Russia and China on Tuesday yielded their veto power to protect the Assad regime from UN Security Council action, blocking a bid by Western powers to impose sanctions on the regime over its use of chemical weapons in attacks on civilians.
The Sino-Russian double veto has drawn widespread condemnation by UN Security Council member states and rights groups.
French Foreign Minister Jean-Marc Ayrault said Russia bore a “heavy responsibility towards the Syrian people and humanity as a whole.” The resolution was “essential for peace and international security,” he added.
This was the seventh time that Russia has used its veto power to shield the Assad regime and the sixth by China.
“In Syria, the use of chemical weapons by the regime and by Daesh (the ISIS extremist group), including against civilian populations, is intolerable,” Ayrault said. “It is crucial that we do not let the crimes of those who choose to use such weapons go unpunished.”
“This is why France took the initiative, with its partners, on this resolution,” Ayrault said, expressing “deep regret” that the UN Security Council could not show unity on the issue.
France’s criticism was echoed by Britain, with Foreign Minister Boris Johnson saying the veto by Russia and China was “deeply disappointing.”
The United States strongly denounced Russia and China for vetoing the draft resolution. The US ambassador to the UN Nikki Haley said: “Russia and China made an outrageous and indefensible choice today.”
Speaking in the Security Council chamber after the vote, Haley said that “it is a sad day on the Security Council when members start making excuses for other member states killing their own people.”
“Shamefully, today’s resolution was not adopted. The names of people and companies involved in Assad’s use of chemical weapons are public – all listed in the annex of this draft resolution for everyone to see.”
“The United States has already designated for sanctions every person and every entity listed in the annex. We will work with our EU and other like-minded partners to push for similar sanctions as soon as possible,” Haley added.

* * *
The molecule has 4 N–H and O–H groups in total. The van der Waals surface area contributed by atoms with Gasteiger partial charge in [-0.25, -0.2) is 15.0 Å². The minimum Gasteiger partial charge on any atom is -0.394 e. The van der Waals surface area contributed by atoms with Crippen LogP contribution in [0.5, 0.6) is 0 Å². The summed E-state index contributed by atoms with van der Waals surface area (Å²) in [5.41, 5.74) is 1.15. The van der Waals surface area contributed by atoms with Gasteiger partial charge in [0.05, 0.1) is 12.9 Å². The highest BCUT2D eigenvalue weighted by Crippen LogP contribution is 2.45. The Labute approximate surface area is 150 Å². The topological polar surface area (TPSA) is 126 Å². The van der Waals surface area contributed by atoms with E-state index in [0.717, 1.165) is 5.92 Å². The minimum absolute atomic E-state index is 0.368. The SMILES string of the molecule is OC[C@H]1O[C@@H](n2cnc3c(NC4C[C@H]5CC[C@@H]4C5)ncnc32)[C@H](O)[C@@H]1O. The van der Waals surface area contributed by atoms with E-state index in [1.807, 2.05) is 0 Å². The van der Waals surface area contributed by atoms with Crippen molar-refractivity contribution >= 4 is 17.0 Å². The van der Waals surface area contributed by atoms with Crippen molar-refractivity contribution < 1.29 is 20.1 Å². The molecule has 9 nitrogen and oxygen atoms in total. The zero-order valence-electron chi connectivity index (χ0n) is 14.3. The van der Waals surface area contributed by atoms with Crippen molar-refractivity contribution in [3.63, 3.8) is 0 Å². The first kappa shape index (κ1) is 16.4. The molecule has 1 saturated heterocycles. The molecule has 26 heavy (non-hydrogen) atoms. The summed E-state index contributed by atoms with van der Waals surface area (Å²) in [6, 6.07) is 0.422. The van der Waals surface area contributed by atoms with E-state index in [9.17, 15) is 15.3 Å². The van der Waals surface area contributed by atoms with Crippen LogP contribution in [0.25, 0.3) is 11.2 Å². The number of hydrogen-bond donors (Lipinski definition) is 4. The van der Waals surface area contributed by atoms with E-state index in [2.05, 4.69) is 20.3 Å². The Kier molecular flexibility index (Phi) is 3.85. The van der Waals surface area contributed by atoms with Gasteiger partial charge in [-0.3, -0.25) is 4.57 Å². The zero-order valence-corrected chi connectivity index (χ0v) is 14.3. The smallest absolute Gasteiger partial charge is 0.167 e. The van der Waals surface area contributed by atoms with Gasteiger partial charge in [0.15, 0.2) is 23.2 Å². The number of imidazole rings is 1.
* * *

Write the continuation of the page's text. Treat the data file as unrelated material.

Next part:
The vetoes by Russia and China also drew sharp criticism from rights activists, with the New York-based Human Rights Watch (HRW) calling their votes a “cynical decision.”
Louis Charbonneau, the United Nations director for HRW, said that “in the wake of Russia’s seventh veto on a Syria resolution, UN member states should explore and pursue alternate avenues for accountability for the serious crimes of the Syrian government.”
Sherine Tadros, head of Amnesty International’s UN office, said: “By vetoing this resolution Russia and China have displayed a callous disregard for the lives of millions of Syrians.”
Nine council members voted in favor, Bolivia voted against, while Egypt, Ethiopia and Kazakhstan abstained. A resolution needs nine votes in favor and no vetoes by the five permanent members; the United States, France, Russia, Britain and China to be adopted.
The draft resolution would have banned the sale or supply of helicopters to the Assad regime after the UN/OPCW inquiry found its forces had used helicopters to drop barrel bombs containing chlorine gas on rebel-held areas in 2014 and 2015.
The draft also proposed targeted sanctions – a travel ban and asset freeze – on 11 Assad regime military commanders and officials, as well as on 10 government and related entities. (Source: Syrian Coalition’s Media Department + Agencies)